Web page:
Why Can’t You Just Get Along? (Divorce, Child Custody & Family Law)

| Child Custody Divorce Family Law | May 14, 2020

I would like to take my child(ren) out of state to Disneyland

“The Court is in receipt of Mother’s Motion for Permission to Travel Out-of-State with children. It is sad that such a motion has to be written, let alone ruled upon…. The Court cannot think of any good reason why any parent would refuse to agree in writing for his or her children to go to Disneyland…It just got a little more expensive to get happy. If in fact Father has refused Mother’s travel requests, then Father’s refusal for the sake of refusal is nothing more than a Mickey Mouse litigation tactic, and just plain Goofy.” In re the Marriage of McCreery FC2012-093275, Minute Entry dated 06/06/2013, page 1.

This ruling is funny. The Judge, clearly annoyed with the situation, makes numerous references to a parent’s refusal to allow his minor children to travel to Disneyland – presumably just to “get back” at the other parent. The Judge in this case attempted to inject some humor in a situation. The ruling went viral. It’s been all over Facebook. My paralegal told me she saw it before I showed it to her. I’ve shown it to multiple networking groups, my husband and anyone else I think could use a good laugh. But, it’s also a serious and sad reminder of the issues family law attorneys and judges deal with every day.

Are you really thinking about the child(ren)?

I’ve heard eloquent speeches by judges, mediators, attorneys and even clients and the gist of it is “Why can’t [you/he/she] just think about the child[ren]? It’s not about [us/him/her]. It’s about the child[ren]!”

Parents frequently say that to me. But, is it really? Are parents really putting their children’s best interests ahead of whatever animosity exists between the parents – that led to the breakdown of their relationship?

Children should not be involved in a relationship breakdown. They want to love both parents. They deserve to love their parents without hearing how bad the other parent is. Judges do not like to hear people badmouthing the other parent. Are there some really bad parents out there? Of course! There are people who make us all think – there’s no requirement, no class, no license required to become a parent?! But, for most of us, we try our best, we’re pretty good on most days although could use some improvement on others. When you start thinking of how to “get back” at someone though, you’ve lost sight of a child’s best interest. It’s just plain “Goofy.” Id.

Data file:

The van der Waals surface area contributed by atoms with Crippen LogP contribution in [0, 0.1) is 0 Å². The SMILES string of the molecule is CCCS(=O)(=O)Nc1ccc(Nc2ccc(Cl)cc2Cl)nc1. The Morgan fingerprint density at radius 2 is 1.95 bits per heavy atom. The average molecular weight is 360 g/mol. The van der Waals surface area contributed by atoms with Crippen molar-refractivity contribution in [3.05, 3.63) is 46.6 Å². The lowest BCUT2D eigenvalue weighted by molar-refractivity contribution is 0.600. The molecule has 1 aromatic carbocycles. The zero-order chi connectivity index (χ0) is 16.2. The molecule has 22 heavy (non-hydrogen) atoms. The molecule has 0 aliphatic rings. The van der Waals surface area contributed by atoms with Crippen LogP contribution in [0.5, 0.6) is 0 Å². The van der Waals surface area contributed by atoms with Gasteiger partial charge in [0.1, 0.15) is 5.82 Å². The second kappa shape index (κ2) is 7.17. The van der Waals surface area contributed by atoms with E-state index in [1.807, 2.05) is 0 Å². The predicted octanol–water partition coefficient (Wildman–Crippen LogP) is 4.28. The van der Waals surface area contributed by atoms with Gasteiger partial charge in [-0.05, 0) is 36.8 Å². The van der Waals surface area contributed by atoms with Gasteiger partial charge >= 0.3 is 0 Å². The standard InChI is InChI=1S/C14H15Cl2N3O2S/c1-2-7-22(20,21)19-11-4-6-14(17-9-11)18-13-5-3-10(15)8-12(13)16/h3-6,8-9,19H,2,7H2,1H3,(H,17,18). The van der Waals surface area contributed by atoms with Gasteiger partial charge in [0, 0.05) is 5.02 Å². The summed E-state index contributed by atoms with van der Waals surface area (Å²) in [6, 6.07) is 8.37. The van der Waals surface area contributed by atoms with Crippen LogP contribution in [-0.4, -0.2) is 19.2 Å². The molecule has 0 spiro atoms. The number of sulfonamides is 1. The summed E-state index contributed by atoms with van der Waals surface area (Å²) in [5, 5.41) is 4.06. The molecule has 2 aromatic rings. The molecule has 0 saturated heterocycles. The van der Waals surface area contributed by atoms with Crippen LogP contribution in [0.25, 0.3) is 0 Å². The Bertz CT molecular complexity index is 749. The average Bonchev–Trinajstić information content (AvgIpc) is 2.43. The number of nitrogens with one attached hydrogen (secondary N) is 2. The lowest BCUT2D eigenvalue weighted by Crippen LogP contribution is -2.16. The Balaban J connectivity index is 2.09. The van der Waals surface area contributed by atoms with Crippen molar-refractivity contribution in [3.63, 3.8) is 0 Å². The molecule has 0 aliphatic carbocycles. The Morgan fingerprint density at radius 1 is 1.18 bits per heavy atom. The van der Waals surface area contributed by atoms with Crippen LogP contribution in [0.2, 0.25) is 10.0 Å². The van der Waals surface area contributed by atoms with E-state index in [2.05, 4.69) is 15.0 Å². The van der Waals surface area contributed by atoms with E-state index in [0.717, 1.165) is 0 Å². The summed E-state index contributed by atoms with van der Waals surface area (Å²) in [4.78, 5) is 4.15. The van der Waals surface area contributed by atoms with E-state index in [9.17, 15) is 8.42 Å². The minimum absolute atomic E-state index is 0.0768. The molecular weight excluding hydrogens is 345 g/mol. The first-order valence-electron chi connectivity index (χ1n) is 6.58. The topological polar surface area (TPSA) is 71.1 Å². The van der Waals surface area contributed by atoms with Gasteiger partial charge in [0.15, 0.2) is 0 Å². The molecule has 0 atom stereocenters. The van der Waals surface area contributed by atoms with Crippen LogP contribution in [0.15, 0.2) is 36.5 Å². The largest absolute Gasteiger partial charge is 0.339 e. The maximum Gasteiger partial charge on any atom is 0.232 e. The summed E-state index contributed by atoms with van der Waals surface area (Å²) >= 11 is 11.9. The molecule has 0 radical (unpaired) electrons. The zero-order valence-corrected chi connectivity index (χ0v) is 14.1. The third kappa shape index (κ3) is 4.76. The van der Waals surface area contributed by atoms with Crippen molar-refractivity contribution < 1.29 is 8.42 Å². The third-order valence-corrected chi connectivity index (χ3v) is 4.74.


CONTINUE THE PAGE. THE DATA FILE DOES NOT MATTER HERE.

So remember, the next time you want to object or fight the other parent, a judge may someday issue a ruling in your case. And it may go viral. Do you want the world to read that you’re engaging in a “Mickey Mouse litigation tactic?” Id.

Duenas Eden Law, PLC Experienced Family Law Attorneys

If you are involved in a decision making (child custody) or parenting time dispute with someone, call an experienced family law attorney to discuss your case.

The lawyers of Duenas Eden Law we are trusted and experienced attorneys focusing on family law including; child custody cases, divorce, child support, spousal support, same-sex legal issues other family law matters. Office in the Ahwatukee area of Phoenix, AZ and servicing the Ocotillo Community and the entire Chandler area, Laveen, Tempe, Mesa and Gilbert. Call today: (480) 285-1735.

At Duenas Eden, the health and safety of our employees and clients is of utmost importance. We are currently working remotely, but are available to address your individual needs. We have added new telephone numbers to better assist you. Please call or text attorney Amy Duenas at (602) 492-5636, attorney Dorian Eden at (480) 269–1731, or paralegal Chris Esparza at (480) 269-2158.  Our main office number of (480) 285-1735 is still being monitored hourly. Thank you for your patience during this difficult time for all.

Dorian Eden Attorney at Law Duenas Eden Law Family Law Ahwatukee AZ
By Dorian L. Eden
Adapted from the original published article in the August 2013 edition of Ocotillo Living

When Should I Create an Estate Plan?

| Attorneys at Law Family Law | May 6, 2020

The answer to this is you should have one already.

Most people put off the creation of an estate plan. Obviously it’s uncomfortable to think about passing away. Although, if you ask those same people they will likely have fairly strong thoughts about what should happen to their assets when they die!

Life-Changing Events

From a lawyer’s perspective, when should you create an estate plan? I suggest whenever you have a life-changing event: getting married, having a child, getting divorced. Why? Because big events are what make us think about “what ifs.”